Discipline isn’t All There Is
Is the way the world manifests itself purely dictated by the way we think? A post-modernist view of the world suggests that we are the way we are because of the social environment. The social structures that exist in the world, the arts and narratives all exist in a way that SHAPE who we are. By this same paradigm, as long as we create social structures that ‘break’ the mold, we ourselves can change how the world is organised.
One of the criticisms of this paradigm is that it doesn’t consider the effects of biology on human behaviour. The deeper question that is asked is really this; what is the role of nature vs nurture in life? If nurture is all there is, then it would make sense that we need to be careful what we create in the social environment. If nature was all there was, then we’d accept that we can’t change how we are. But these things are not true, are they? Even if we took empirical evidence out of the equation, we would still be able to anecdotally (the worst kind of evidence) talk about how both ‘absolute’ cases couldn’t possibly be true.
Anyone who has worked with children can attest to the fact that children are very different. From a very, VERY young age (from the moment they can meaningfully interact with the world), one can observe that every child has a natural disposition. There are some who cry and bash loudly, and others who weep and stay quiet. A supposed ‘only nurture’ matters view, could be that every child is born as a blank canvas and they only start to develop personality and thoughts because of the social environment in which they are placed.
Extending this argument, we can posit that every family is different, every country is different, and therefore, every person would be different. This much I think we can all agree with. But how about those who come from the same family? What about siblings? Especially in the first few years of life, when the main social environment is the home and preschool, how can two siblings be so totally different?
Conversely, the absolutist biological argument believes that we are BORN the way we are, and therefore, cannot change. It is wired in someone’s genetics what they will become. Using a simple example like height, we can make the assumption that everyone has a genetic potential that is likely determined by their parents. Similarly, there are personality characteristics that you are born with – this much is true in psychology literature. Some are born with a disposition towards aggression, placidity, neuroticism, and agreeableness. But most of us can attest to stories of people who have been able to change successfully when given a reason to. Furthermore, an obvious impact on biological factors via the social environment is malnutrition. If you are born into a family that cannot afford to meet your nutritional needs, you will not grow to your potential.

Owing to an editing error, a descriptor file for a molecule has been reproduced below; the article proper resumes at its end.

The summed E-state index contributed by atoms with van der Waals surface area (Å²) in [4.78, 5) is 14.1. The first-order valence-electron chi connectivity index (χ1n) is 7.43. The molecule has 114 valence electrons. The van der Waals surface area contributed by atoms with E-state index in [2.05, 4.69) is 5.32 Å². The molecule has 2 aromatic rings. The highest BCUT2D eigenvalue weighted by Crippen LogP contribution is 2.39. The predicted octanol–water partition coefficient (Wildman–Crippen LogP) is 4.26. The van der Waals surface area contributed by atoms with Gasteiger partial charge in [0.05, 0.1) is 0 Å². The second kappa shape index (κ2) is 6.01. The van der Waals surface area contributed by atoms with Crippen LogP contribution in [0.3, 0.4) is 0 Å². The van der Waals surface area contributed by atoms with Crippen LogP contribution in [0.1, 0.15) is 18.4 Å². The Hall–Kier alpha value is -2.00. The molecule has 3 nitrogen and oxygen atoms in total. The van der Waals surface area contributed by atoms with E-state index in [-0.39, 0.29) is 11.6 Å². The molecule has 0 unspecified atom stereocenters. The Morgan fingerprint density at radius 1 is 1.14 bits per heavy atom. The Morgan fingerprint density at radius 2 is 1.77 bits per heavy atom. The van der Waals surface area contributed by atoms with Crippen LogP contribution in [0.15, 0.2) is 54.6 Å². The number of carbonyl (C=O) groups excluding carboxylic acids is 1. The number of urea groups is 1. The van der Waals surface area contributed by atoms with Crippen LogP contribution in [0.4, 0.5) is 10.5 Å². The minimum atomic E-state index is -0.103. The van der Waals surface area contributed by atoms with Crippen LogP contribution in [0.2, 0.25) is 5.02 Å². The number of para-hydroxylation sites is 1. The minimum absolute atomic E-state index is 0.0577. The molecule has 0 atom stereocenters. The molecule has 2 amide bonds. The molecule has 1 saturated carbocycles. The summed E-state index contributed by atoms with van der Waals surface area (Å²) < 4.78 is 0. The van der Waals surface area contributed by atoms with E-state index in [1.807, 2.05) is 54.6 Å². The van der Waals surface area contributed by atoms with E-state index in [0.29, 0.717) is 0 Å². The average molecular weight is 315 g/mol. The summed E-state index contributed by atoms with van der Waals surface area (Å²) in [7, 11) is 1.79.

It is obvious to me that we must consider both nature vs nurture; that is how we are born AND how we interact with the world, affects the person we become. It would be silly to argue one side over the other.
Okay, so where does this lead us in terms of the health direction? For a health-blog, what has nature vs nurture got to do with it? One of the greatest struggles within the health industry is adherence. How do we get people to stick to what they’re doing? One of the common answers is to ‘teach people to be disciplined,’ however, this doesn’t seem to be working very much. The question I raise is this – are people who preach ‘discipline’ predisposed to find a ‘disciplined’ life easier to live? Is it easier for them to make a ‘disciplined’ choice than another person? Maybe, maybe not.
Similarly, perhaps their upbringing and environment functions in such a way that facilitates easier disciplined choices. Or maybe they’ve taken the time to create that. Either way, the social environment is different for everyone, and therefore influences everyone differently.
I make the following, possibly outlandish statement. Both biological AND social factors have a role to play in the disposition of the individual, and therefore their decision-making process. Some are biologically wired to have an easier time making ‘disciplined’ choices. Some are not. For those who show control over their choices, perhaps education is all they need to make better choices. For those who struggle, perhaps controlling the social environment is better in the long term. Perhaps, they need a combination of both.
We can all agree that those who are unhealthy could make better choices. But particularly in the health industry, we are putting a lot of emphasis on the individual, without considering enough the effect of the collective. The better we as coaches, recognise who would be suited to individual intervention versus social, or a combination of both, the better we will be able to help our clients.